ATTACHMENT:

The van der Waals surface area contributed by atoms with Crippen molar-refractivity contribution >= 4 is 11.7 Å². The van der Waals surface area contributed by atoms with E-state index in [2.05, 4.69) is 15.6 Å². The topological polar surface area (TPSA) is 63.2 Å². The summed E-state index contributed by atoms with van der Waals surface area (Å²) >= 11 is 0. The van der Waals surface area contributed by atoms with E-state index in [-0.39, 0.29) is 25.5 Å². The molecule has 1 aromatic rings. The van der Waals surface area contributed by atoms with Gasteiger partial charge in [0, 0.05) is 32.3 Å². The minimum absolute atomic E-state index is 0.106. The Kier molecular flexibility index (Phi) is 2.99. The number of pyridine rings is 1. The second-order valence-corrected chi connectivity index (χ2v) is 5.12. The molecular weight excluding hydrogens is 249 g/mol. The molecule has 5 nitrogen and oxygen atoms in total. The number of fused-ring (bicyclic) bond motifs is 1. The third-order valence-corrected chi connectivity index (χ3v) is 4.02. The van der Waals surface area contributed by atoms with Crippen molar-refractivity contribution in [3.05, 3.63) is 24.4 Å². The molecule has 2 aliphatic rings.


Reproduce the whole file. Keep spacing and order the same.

The van der Waals surface area contributed by atoms with Crippen molar-refractivity contribution >= 4 is 11.7 Å². The van der Waals surface area contributed by atoms with E-state index in [2.05, 4.69) is 15.6 Å². The topological polar surface area (TPSA) is 63.2 Å². The summed E-state index contributed by atoms with van der Waals surface area (Å²) >= 11 is 0. The van der Waals surface area contributed by atoms with E-state index in [-0.39, 0.29) is 25.5 Å². The molecule has 1 aromatic rings. The van der Waals surface area contributed by atoms with Gasteiger partial charge in [0, 0.05) is 32.3 Å². The minimum absolute atomic E-state index is 0.106. The Kier molecular flexibility index (Phi) is 2.99. The number of pyridine rings is 1. The second-order valence-corrected chi connectivity index (χ2v) is 5.12. The molecular weight excluding hydrogens is 249 g/mol. The molecule has 5 nitrogen and oxygen atoms in total. The number of fused-ring (bicyclic) bond motifs is 1. The third-order valence-corrected chi connectivity index (χ3v) is 4.02. The van der Waals surface area contributed by atoms with Crippen molar-refractivity contribution in [3.05, 3.63) is 24.4 Å². The molecule has 2 aliphatic rings.